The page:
Since the Energy Independence and Security Act of 2007 was enacted, there has been a large number of websites that discusses smart grid and relevant information, including those from government, academia, industry, private sector and regulatory. These websites collect information independently. Therefore, smart grid information was quite scattered and dispersed. The objective of this work was to develop, populate, manage and maintain the public Smart Grid Information Clearinghouse (SGIC) web portal. The information in the SGIC website is comprehensive that includes smart grid information, research & development, demonstration projects, technical standards, costs & benefit analyses, business cases, legislation, policy & regulation, and other information on lesson learned and best practices. The content in the SGIC website is logically grouped to allow easily browse, search and sort. In addition to providing the browse and search feature, the SGIC web portal also allow users to share their smart grid information with others though our online content submission platform. The Clearinghouse web portal, therefore, serves as the first stop shop for smart grid information that collects smart grid information in a non-bias, non-promotional manner and can provide a missing link from information sources to end users and better serve users’ needs. The web portal is available at www.sgiclearinghouse.org. This report summarizes the work performed during the course of the project (September 2009 – August 2014). Section 2.0 lists SGIC Advisory Committee and User Group members. Section 3.0 discusses SGIC information architecture and web-based database application functionalities. Section 4.0 summarizes SGIC features and functionalities, including its search, browse and sort capabilities, web portal social networking, online content submission platform and security measures implemented. Section 5.0 discusses SGIC web portal contents, including smart grid 101, smart grid projects, deployment experience (i.e., use cases, lessons learned, cost-benefit analyses and business cases), in-depth information (i.e., standards, technology, cyber security, legislation, education and training and demand response), as well as international information. Section 6.0 summarizes SGIC statistics from the launch of the portal on July 07, 2010 to August 31, 2014. Section 7.0 summarizes publicly available information as a result of this work.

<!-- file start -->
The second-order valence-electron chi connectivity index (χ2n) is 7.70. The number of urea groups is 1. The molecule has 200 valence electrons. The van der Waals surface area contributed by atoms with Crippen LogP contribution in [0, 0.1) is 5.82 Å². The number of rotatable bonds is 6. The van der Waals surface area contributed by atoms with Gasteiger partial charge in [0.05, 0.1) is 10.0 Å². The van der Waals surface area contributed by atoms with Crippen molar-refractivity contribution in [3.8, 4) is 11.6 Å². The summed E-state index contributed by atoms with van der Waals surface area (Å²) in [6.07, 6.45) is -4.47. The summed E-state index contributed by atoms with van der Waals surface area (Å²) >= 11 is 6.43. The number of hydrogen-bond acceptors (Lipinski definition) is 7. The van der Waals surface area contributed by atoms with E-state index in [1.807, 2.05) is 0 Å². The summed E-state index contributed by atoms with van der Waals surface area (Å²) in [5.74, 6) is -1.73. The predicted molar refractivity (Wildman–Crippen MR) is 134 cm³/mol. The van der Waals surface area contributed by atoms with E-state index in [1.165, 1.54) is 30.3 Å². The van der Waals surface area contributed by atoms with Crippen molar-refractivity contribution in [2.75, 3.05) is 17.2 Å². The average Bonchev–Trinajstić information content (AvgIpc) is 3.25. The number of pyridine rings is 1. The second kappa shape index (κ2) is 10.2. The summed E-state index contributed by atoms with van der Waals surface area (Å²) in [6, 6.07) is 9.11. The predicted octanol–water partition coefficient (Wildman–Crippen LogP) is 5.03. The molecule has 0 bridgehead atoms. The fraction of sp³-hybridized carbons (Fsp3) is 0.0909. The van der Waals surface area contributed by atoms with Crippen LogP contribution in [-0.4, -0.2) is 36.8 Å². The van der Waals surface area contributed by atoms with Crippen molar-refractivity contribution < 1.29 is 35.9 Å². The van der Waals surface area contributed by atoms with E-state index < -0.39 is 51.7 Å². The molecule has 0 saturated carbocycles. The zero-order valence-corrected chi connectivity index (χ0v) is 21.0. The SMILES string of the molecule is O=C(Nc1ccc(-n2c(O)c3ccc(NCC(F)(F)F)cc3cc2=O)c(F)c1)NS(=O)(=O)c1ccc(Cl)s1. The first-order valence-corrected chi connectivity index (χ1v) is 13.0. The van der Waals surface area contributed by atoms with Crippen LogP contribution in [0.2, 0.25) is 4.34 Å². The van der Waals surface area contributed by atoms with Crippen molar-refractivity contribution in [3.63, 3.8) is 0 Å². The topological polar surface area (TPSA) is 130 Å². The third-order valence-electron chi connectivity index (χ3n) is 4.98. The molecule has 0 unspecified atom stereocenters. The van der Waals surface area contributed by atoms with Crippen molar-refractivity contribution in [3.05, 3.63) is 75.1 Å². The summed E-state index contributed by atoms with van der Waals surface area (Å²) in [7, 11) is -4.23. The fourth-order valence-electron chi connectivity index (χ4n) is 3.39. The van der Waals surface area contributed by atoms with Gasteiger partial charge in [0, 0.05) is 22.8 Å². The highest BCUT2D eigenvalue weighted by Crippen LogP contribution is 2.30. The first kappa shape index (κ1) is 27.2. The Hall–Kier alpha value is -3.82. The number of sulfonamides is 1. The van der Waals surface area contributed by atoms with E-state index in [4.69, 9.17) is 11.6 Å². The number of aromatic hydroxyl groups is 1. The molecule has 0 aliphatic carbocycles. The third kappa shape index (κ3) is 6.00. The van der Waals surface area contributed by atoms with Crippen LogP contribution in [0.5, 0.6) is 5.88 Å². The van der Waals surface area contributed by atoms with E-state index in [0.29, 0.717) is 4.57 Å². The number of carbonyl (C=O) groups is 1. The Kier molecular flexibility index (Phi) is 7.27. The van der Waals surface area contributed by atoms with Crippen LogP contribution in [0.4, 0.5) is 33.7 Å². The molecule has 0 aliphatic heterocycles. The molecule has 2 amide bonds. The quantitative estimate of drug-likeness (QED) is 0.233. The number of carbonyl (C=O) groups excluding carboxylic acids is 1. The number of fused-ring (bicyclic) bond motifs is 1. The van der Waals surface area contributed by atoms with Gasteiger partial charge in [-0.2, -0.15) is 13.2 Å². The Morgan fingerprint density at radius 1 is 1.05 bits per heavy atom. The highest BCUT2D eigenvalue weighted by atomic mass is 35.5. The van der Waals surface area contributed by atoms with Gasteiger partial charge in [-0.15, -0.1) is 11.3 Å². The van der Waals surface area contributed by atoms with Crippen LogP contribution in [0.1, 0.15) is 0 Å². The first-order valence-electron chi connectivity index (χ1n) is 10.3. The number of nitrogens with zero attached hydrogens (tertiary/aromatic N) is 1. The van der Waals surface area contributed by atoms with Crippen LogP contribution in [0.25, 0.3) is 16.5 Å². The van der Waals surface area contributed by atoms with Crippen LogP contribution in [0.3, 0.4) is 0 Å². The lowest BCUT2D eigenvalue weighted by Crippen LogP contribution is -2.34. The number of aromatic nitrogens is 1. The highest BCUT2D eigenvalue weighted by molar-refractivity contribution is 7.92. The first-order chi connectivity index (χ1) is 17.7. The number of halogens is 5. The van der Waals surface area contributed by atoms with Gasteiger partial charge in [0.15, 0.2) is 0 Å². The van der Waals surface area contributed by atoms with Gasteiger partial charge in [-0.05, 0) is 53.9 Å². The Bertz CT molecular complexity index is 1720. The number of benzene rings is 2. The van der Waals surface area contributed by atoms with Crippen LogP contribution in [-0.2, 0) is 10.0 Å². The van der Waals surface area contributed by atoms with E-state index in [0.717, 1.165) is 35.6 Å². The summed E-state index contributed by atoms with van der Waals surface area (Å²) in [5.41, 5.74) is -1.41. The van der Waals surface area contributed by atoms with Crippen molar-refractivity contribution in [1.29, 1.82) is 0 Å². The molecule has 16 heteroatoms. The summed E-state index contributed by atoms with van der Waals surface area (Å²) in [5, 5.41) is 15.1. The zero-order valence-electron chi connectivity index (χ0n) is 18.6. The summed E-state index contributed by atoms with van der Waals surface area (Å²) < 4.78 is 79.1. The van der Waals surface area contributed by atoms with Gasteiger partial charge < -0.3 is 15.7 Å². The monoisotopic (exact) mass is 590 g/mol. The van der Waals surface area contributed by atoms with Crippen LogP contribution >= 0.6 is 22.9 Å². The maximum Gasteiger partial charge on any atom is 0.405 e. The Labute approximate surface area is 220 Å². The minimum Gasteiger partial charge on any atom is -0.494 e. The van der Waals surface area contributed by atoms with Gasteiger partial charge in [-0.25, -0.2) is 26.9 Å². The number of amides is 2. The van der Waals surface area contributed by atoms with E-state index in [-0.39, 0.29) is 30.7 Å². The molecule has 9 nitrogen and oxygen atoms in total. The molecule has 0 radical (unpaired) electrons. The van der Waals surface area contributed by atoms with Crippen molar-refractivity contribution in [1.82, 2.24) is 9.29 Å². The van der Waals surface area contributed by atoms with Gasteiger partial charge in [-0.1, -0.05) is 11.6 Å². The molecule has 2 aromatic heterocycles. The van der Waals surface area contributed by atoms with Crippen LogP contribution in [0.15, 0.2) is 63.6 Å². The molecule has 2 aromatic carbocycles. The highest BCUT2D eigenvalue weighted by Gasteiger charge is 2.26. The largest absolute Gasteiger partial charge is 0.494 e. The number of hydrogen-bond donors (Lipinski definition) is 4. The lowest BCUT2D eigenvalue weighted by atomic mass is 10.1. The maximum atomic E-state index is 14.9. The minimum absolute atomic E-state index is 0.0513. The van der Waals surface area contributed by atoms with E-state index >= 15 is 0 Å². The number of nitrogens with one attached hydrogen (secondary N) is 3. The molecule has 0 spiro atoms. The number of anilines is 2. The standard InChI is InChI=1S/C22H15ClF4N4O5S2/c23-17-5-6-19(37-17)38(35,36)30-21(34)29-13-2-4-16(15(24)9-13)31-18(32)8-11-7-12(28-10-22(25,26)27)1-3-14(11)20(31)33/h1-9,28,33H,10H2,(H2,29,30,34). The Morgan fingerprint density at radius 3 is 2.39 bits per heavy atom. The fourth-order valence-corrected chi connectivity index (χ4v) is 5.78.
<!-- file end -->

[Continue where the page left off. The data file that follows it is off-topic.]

19. Smart Grid Information Security (IS) Functional Requirement

    E-Print Network [OSTI]

    Ling, Amy Poh Ai

    2011-01-01T23:59:59.000Z

    It is important to implement safe smart grid environment to enhance people's lives and livelihoods. This paper provides information on smart grid IS functional requirement by illustrating some discussion points to the sixteen identified requirements. This paper introduces the smart grid potential hazards that can be referred as a triggering factor to improve the system and security of the entire grid. The background of smart information infrastructure and the needs for smart grid IS is described with the adoption of hermeneutic circle as methodology. Grid information technology and security-s session discusses that grid provides the chance of a simple and transparent access to different information sources. In addition, the transformation between traditional versus smart grid networking trend and the IS importance on the communication field reflects the criticality of grid IS functional requirement identification is introduces. The smart grid IS functional requirements described in this paper are general and ...

  20. Deploying Systems Interoperability and Customer Choice within Smart Grid

    E-Print Network [OSTI]

    Ghatikar, Girish

    2014-01-01T23:59:59.000Z

    twiki- sggrid/bin/view/SmartGrid/PriorityActionPlanssggrid/bin/view/SmartGrid/TTMeetingOnPriceCommunications The

  1. Smart Grid Status and Metrics Report

    SciTech Connect (OSTI)

    Balducci, Patrick J.; Weimar, Mark R.; Kirkham, Harold

    2014-07-01T23:59:59.000Z